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  1. #11
    Join Date
    Apr 2009
    Location
    small town, kansas
    Posts
    224

    Default

    Wow! Thats pretty impressive! I like...

  2. #12
    Join Date
    Apr 2009
    Location
    Blackwood Asylum
    Posts
    413

    Default


    I will try this one of these years
    Believe nothing you hear, and only one half that you see
    ~Edgar Allen Poe

    www.freewebs.com/frightningstuff

  3. #13
    Join Date
    May 2008
    Location
    Boone, Iowa
    Posts
    457

    Default

    Awesome!! If you could give a general tutorial or parts list with a diagram I'm sure MANY of us would appreciate it!

  4. #14
    Join Date
    Oct 2006
    Location
    Midlothian, Virginia
    Posts
    65

    Default

    Thanks so much, everyone!
    Rob

  5. #15
    Join Date
    Oct 2006
    Location
    Midlothian, Virginia
    Posts
    65

    Default

    Stickman6: Very close! I used an R/C control rod set by Sullivan Gold-N-Rod #S514 and slipped it inside a 3/16" steel automotive brake line bent in the shape you see. The set includes the clevises. As for head and hands I'm combing Scott Stoll's site for paper mache ideas
    Rob

  6. #16
    Join Date
    Oct 2006
    Location
    Midlothian, Virginia
    Posts
    65

    Default

    beggars alley: I'd love to make a sort of tut but I don't think I'll have time before Halloween with everything that's going on. If you or anyone wants pics or have questions about any part, I'd be more than happy to help.

    The backpack frame is an army surplus Alice pack ($10 from eBay). The helmet is a Rawlings baseball helmet with the visor cut off $16.69 from Target. The framework is 1/2" pvc. The control rod for the head tilt is a Sullivan Gold-N-Rod #S514 slipped inside a 3/16" steel automotive brake line from NAPA. Most of the rest of the materials was stuff I had on hand like scrap wood and 1/16" and 1/8" aluminum flat bar.
    Rob

  7. #17
    Join Date
    Sep 2010
    Location
    Somewhere not too far from Hell, Michigan
    Posts
    165

    Default

    Awesome movement of the head and arms.. Love the song in the background. Maybe next, you could build a flying car?

  8. #18
    Join Date
    Oct 2006
    Location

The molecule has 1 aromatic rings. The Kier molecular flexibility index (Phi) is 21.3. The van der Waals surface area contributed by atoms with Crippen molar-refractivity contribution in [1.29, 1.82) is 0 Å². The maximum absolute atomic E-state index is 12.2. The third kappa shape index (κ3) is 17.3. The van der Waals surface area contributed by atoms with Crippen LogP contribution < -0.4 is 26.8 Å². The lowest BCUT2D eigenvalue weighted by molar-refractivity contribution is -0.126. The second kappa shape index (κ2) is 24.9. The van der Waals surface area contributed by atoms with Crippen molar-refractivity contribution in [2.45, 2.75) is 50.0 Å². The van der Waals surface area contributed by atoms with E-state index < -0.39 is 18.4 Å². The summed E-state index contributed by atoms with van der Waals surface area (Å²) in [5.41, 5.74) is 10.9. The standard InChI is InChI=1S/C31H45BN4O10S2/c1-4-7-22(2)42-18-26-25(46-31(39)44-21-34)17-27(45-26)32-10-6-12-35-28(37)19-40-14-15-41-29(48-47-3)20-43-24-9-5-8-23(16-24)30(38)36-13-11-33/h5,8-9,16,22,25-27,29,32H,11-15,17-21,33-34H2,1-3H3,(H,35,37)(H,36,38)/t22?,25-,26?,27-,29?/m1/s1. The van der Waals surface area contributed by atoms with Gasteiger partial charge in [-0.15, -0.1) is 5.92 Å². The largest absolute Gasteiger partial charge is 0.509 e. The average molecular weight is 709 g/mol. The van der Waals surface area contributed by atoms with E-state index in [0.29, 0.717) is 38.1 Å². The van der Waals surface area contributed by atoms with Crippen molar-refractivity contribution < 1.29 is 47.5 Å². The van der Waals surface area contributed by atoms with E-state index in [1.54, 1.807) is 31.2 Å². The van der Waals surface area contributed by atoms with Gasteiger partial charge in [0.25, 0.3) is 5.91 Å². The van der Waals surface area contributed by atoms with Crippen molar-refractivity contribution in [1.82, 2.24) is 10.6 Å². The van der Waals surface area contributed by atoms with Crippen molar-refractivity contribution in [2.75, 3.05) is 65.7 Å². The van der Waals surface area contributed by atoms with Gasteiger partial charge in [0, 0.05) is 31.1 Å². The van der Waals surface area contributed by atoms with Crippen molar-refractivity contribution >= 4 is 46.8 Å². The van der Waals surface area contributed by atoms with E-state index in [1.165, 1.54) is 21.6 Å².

Midlothian, Virginia
    Posts
    65

    Default

    Thanks, ernstdesigns! Lol, you guessed it--Chitty Chitty Bang Bang
    Rob

  9. Default

    Wow that is great! I am also building a "Stalkaround" this year. I'm really having a lot of problems coming up with a universal joint for the head. Any chance we could see close up pics and a description of how you make it. I understand the R/C parts, but I'm still not quite getting how it all goes together.

    What type of creature is your son going to be? This evening I just started work enlarging the pattern for the robe I will be wearing over my stalkaround. Right now its coming out to 36ft of fabric for mine...ugh.
    Great work!

    Kaffieen

  10. #20
    Join Date
    Oct 2006
    Location
    Midlothian, Virginia
    Posts
    65

    Default

    Thanks, kaffieen!

    This project all started when my son saw Gore Galore's Wraith costume and asked if I could make one just like it. I drew up the plan in the following pic and showed it to Josh but he seemed crestfallen that it didn't look like the Wraith. I guess it will end up looking like Gore Galore's costume after all.

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    Here is an overview pic showing the head mechanics. The helmet is connected to the creature's head by a length of 1/4" all thread.

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    The all thread passes through bearings that are installed in pvc tee fittings mounted to the frame. I used a heat gun to soften the tee fittings so the bearings could be press-fit into them.

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    Here is a closeup pic showing the way the control rod is connected to the helmet. There are bolts that are fixed to either side of the helmet that act as pivot points. The black object is a shaft collar that grips the end of the bolt on one side. A 1/16" thick piece of aluminum flat bar is cut into the shape of arm similar to a servo horn and is attached to the shaft collar with a couple screws. The clevis of the steel cable connects to this arm.

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    Here is a side view of the same parts:

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    The control rod (Sullivan Gold-N-Rod #S514) slides neatly into a 3/16" steel automotive brake line that is bent and secured to a piece of 1/8" aluminum flat bar using pieces of thin brass made into clamps. The aluminum flat bar is bent around the top of the helmet and pivots freely on the bolts mentioned earlier. You can also see how the all thread is secured to the top of this piece using a couple of nylon lock nuts.

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    Here is a closeup of the head mech. It's just a couple pieces of scrap wood hinged together. The bottom piece is fixed to the all thread. You can just see the end of the brake line emerging through this piece and the Gold-N-Rod emerging through the brake line. Another scrap of 1/16" aluminum flat bar serves as an arm for the clevis to attach.

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    The block of wood midway down the all thread just serves as an anchor point for the brake line to give it more support:

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    If you need further clarifying of anything just let me know
    Rob

 

 
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